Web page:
We didn’t have to walk very far to reach Lake Mackenzie Hut, and this time it was the location that took my breath away. Just a few steps away, Lake Mackenzie beckoned and mists swirled around the mountains. All the hut windows looked over this spectacular view and we walked in after taking off our boots (track hut-etiquette is surprisingly similar to Indian home-etiquette). These DoC huts are kept in amazing shape by the hut wardens, who live here during tramping season – they check tickets, keep order and impart track information and wisdom. The facilities are the best I have ever seen for a remote hut – bunk beds that are generously spaced, hooks and lines for hanging up our wet clothes, spacious kitchen and dining room, and toilets that flush! We changed into dry clothes (the one place where the tribe pays no heed to fashion – the rule is: warm and dry – good; beyond that, nobody cares) and busied ourselves in the kitchen. Pots were bubbling merrily on the gas stoves – enticing aromas of soup and pasta wafted towards us. Even though we couldn’t have anything hot not having carried pots to reduce weight, we enjoyed every bite of our dinner that night – chicken and tuna sandwiches on thick slices of sourdough, soft cheese and crackers, and Nutella for dessert. Exhaustion had overtaken us by then, and by 8 pm we found ourselves wrapped in the cocoon of our warm sleeping bags. I had completed the first part of our journey without falling (though I stumbled a lot), quitting or generally disgracing myself. And although the tell-tale soreness in my back and shoulders indicated that I was going to be in for a lot of pain the next day, I smiled as I held my husband’s hand and fell into a deep, dreamless sleep.

Mackenzie Hut

Posted in Uncategorized | Leave a comment

A Great Walk – Routeburn Track – Part I

Routeburn Track

When you think of a ‘honeymoon’ – spa hotels, romantic suites, beaches, cocktails by the pool – these are the things that usually come to mind. Seldom is this word associated with tents, hiking boots, sleeping bags and eating out of an enamel pot. But when you have decided that most of your honeymoon will be spent hiking or, as New Zealanders call it, “tramping” New Zealand’s epic trails, these are the things you think of. Our journey would begin with the Routeburn Track, one of New Zealand’s nine ‘Great Walks’. These are the country’s premier tramping tracks winding their way through spectacular landscapes that would make you believe you had somehow been transported to Middle Earth.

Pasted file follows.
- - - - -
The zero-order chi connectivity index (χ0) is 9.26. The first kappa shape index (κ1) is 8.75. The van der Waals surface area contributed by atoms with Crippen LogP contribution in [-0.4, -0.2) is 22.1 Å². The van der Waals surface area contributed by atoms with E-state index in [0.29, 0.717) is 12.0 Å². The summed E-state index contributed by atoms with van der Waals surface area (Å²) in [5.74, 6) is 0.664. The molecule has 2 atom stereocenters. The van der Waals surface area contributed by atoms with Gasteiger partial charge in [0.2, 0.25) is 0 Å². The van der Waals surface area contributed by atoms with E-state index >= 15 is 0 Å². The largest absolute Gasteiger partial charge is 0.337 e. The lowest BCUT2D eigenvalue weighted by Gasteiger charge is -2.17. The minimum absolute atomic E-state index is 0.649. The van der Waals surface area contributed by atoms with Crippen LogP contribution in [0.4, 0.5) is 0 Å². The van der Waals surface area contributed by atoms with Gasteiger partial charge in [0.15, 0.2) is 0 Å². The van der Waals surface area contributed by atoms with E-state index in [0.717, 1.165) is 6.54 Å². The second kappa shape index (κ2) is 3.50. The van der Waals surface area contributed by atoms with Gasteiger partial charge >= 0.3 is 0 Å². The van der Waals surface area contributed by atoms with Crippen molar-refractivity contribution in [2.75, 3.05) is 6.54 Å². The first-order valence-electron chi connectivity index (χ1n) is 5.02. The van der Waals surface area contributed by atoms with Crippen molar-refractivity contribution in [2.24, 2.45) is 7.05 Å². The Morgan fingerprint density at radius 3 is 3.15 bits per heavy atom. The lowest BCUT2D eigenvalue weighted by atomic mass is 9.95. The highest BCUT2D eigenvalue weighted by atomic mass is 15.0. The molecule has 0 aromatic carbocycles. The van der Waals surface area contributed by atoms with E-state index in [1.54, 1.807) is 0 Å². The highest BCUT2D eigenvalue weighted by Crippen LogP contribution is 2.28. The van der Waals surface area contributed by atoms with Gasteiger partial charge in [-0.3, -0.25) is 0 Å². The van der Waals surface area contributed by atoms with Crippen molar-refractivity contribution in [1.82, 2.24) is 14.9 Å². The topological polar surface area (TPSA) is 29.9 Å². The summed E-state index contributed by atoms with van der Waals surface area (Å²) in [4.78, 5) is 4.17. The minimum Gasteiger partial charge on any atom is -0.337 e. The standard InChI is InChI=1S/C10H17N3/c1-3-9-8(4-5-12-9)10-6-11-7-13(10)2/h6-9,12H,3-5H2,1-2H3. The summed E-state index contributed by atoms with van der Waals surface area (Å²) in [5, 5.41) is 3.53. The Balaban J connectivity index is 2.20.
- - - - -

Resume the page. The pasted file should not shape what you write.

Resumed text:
Queenstown Hill Walk

The Routeburn Track is 32 km one-way with most fit trampers completing it in 2-3 days. Now, I have never been blamed of being fit, but I love the outdoors with an intensity that is at odds with my general clumsy nature. Put a chair or a table or a rock even in the general vicinity of my path, and I will crash into it. But I was up for the challenge, or so I thought. Day 2 of our honeymoon saw us in Queenstown and as a sort-of rehearsal to the upcoming Routeburn Track, we were going to hike the 2-3 hour Queenstown Hill Track. I thought it was going to be easy – I’d been on several day-hikes before, I was in relatively decent shape, and how difficult could a hike that started on a residential street of Queenstown actually be? What I’d failed to take into account was the 500-m elevation in a relatively short hike, and was soon huffing and puffing like a steam engine. My husband (I still hadn’t got used to the word), Amrut, who’s known me for many years and understands what motivates me egged me on. “Come on. You can do it! Only a little bit more to the top. Imagine how good those chocolate croissants will taste looking down at that view.” (I don’t believe in hiking without a picnic.) We did make it to the top in record time (the right motivation helps) even after several breaks to appreciate the gorgeously unfolding vistas (no other reason) and no other croissants had ever tasted better, but a tiny nagging doubt had creeped in. Was I really ready for this? And this was before I had to make a visit to Queenstown emergency centre.

Kawarau Bridge

Amrut’s initial idea for our honeymoon was to cycle through New Zealand. Optimistic though I am about my outdoor prowess, even I knew this was way too ambitious to even consider. Having had to crush his dream, I’d planned a day of cycling on the Queenstown Cycle Trail stopping for a picnic and bungee jump on the historic Kawarau Bridge – no big deal. We were cycling on this beautiful trail by the river when suddenly a dog walking the trail jumped out at me. My dear, kind husband tells people that’s when I fell, to save me from embarrassment. What actually happened was that we were going downhill, I’d gathered too much speed and refused to hit the brakes. Why? Because I had this cartoon image of the front wheel getting jammed and the bicycle flipping over my head. Since this did not happen, I’d like to argue that I was right. What doesn’t help my argument is that I skid on the gravel and fell hard on my left shoulder with the bike on top of me. The adrenaline was still pumping and I laughed with my husband about how clumsy I was (He’d been murmuring to himself “Please don’t fall. Please don’t fall.”) until he came closer and checked my shoulder. To cut a long story short, I was soon at the emergency centre where a kind nurse dressed my shoulder, arm and fingers – now with much less skin and decorated with a blooming friction burn. (The shot and bill she gave me was just adding insult to the injury.) How was I going to strap on a bag with 3-days worth of food, water, clothing and other miscellaneous things much less carry it up-and-down a mountainous terrain? Things were looking bleak.

Queenstown Sunset